I have a hard time understanding how people hem and haw about the cost of the subscription service period. If you're using this software to make a living, it's a no brainier TAX DEDUCTION.

October 7, 2013 | Registered CommenterBen Ellis

What they should do is give you access to the world's computers over Adobe Anywhere. Really powerful technology, just not set up for out of the box use.

From what I understand it does what you're saying but takes it a step further, putting even preview renders on remote machines and streaming you the result.

Overall, I'm very satisfied with the CC direction. When things like this month's release are done as a point release... (The first CC point release!) I have much to be excited about.
Announcement of v12.1
v12.1 Details

October 12, 2013 | Registered CommenterPaul Slemmer

Is Adobe Anywhere anywhere? Or is there no there there? I'm looking for stories about how it works in the field. Does anyone know a facility that's bought it, and has gone on the record about their experience? I'm sure it has had some bumps as it first becomes adopted, but I'm rooting for it.

As for Creative Cloud... sigh. There are lots of reasons for a software company to move to a subscription based business model. Some of theme have to do with improving the product. But for a public company like Adobe, there's also this reason: quarterly earnings reports.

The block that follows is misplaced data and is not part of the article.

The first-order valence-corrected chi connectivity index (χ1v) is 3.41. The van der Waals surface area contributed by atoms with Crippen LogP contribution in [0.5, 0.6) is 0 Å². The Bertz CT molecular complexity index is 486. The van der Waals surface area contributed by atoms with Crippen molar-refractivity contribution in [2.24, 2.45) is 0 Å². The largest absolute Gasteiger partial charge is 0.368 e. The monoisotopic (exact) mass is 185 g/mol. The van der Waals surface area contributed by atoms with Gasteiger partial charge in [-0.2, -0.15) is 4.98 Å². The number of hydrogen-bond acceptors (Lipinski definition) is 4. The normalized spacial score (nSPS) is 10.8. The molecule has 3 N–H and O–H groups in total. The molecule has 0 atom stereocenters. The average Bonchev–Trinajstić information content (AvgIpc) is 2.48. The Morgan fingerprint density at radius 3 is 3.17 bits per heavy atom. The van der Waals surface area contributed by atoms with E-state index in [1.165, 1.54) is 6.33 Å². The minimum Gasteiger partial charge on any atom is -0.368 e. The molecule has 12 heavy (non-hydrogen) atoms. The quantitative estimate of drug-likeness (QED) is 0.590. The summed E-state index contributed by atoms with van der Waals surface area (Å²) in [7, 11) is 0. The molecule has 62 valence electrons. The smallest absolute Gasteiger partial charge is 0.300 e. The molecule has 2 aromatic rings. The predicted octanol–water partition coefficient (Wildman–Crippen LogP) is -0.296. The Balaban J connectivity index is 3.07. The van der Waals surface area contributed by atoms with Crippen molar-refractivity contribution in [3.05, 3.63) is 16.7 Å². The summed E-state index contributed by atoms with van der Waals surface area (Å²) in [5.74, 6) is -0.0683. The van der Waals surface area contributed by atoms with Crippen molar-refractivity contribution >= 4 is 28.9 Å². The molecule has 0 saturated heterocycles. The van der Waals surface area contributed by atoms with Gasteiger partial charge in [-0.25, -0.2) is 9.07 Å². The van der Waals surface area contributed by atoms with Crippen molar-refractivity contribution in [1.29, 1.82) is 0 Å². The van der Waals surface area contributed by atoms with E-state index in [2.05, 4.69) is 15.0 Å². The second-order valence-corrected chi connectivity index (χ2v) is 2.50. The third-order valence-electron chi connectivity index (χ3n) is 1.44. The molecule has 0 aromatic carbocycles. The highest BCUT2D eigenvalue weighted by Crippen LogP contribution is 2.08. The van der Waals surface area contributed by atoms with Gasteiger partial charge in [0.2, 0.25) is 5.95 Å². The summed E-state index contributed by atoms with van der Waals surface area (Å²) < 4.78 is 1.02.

With a subscription based system, Adobe can post better earnings quarterly, instead of delivering a biannual sine wave of revenue going up and down as updates are released. So fine, charge me for the month, if that helps. As content creation becomes ever cheaper, the prosumer to mid-level production pros that Adobe serves are making slimmer and slimmer margins, so it also helps to be able to scale our seats up and down when necessary. Soon, running a video production company will be like running a pizza parlor-- staffed by teenagers, with a couple of pieces of expensive equipment, and regular utilities to pay. And Adobe wants to be one of those utilities.

So yes, frequent updates with new features are nice, but I'd appreciate a little honesty about what these changes really mean-- Adobe needs to refine its revenue stream, and artists need to be able to plug in and out of services when they can. It's like Vimeo's new announcement of the newest features for Vimeo Pro-- they announce new features for pro members while subtly implying that yes, Vimeo is about to start sticking ads on your videos, unless you upgrade to Pro.

Let's not make the cloud into more than it is. Too much hype might make it a target for attack.

Like, you know, from hackers.

October 16, 2013 | Registered CommenterDan Alejandro
Member Account Required
You must have a free and harmless member account in order to post comments. Log in to your account to enable posting. I don't use your information for anything, I just want you to be who you are.
« M is for Marmalade—Watch and Vote! | Main | Taking The Movies Out of The Movies »